With graduation being in just a few short months, some seniors on Spring Hill College’s campus are experiencing a different type of sickness: senioritis.
The pseudo sickness targets seniors as they endure the last stretch of a grueling four-year-long battle to achieve their degree. As graduation inches closer and closer, many students are in dire need of a break and are looking forward to finally leaving behind their academic careers and instead transfer into the real-world environment.
Christopher Daffin, a senior at Spring Hill claimed that he found it very difficult sometimes to go to class. When questioned why he felt this way he responded, “For me, I find it hard to go to class because for a whole semester and a half, I didn’t have to. I didn’t realize how little time it took to build up a habit. Also, I think in general, seniors are more likely to slack off during the last semester of senior year. Most of us have gotten accepted to graduate school or have jobs already, so there’s a sense of just coasting until graduation.”
When asked if he is looking forward to life after college, Daffin noted that he loved it here, “but I feel like it’s time to move on with the knowledge and growth I’ve gained here. I’m ready to show the world why Jesuit education is so valued.”
Many professors have also noticed the uptick in senior absences. Dr. Stephanie Callan, a professor in the English department stated that although she does not teach any seniors this year, she has heard from other professors that “seniors in their classes are experiencing senioritis in a 200-level class, which is a core subject.” This could definitely raise concerns for many of the professors teaching core classes, as they are requirements for graduation.
However Dr. Callan has noticed that in upper-level classes, which she usually teaches, students do not suffer too much from senioritis. Rather, she has noted that “They (seniors) aren’t always performing up to their potential, but it’s more on the level of getting a B on an assignment when I know they are capable of getting an A if they put more into it.”
She also adds that one of the best ways to combat seniors missing class is to “regularly take attendance, and have writing assignments and quizzes in class so my students know they can’t miss a bunch of class and still get a good grade.”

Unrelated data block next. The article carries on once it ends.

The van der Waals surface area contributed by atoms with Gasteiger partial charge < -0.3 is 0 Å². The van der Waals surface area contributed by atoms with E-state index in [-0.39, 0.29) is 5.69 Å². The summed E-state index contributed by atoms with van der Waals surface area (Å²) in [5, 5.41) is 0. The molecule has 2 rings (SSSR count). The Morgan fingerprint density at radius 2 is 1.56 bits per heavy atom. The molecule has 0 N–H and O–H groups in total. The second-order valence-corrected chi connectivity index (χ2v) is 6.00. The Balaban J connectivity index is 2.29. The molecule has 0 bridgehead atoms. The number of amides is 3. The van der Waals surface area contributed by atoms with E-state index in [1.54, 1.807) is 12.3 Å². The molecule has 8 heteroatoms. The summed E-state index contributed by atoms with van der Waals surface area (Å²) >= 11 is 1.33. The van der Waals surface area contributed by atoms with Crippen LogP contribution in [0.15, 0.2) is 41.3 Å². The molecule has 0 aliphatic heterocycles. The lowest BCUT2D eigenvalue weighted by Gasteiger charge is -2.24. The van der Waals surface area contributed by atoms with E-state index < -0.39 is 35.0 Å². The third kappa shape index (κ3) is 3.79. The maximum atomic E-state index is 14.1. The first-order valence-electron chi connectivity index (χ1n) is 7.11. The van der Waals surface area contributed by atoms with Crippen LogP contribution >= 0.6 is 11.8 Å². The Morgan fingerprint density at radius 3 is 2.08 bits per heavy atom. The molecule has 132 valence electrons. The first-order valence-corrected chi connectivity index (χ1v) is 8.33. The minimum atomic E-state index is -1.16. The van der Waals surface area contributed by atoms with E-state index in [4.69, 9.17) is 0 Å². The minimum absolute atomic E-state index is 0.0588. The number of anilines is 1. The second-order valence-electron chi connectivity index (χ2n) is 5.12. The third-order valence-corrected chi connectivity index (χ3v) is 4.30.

Spring Hill is not an anomaly in regards to senioritis, as schools across the nation work to help those who are experiencing the decline in their school work as they near graduation. Thus, many academic advisors have created some valuable tools that allow seniors who struggle to find the motivation to stay on track and finish the year strong.
“Senioritis is most often characterized by a loss of motivation,” said Hillary Smith, an academic advisor with SNHU. “Symptoms of senioritis students should watch out for include a drop in grades, not completing assignments, procrastination, and loss of interest in studies. You might even start skipping class or turning in work that is subpar.”
Smith also said senioritis may strike “when you know you’re going to pass a class, and if you’ve lost all motivation, you may not care if you pass with an A or with a D.”
She also describes some of the best ways to combat senioritis. “One of the most important tools is to set both short and long-term goals ahead of time and believe it or not, taking a break to recharge may also help you remain focused for longer periods of time. It also helps to change your study location every once and a while to feel recharged by new surroundings.
All in all, it is important for seniors to realize that in just a few short months, they will be lifted from the burden of school work, and advance on to a new period of their life. So it is imperative for them to work hard and finish strong.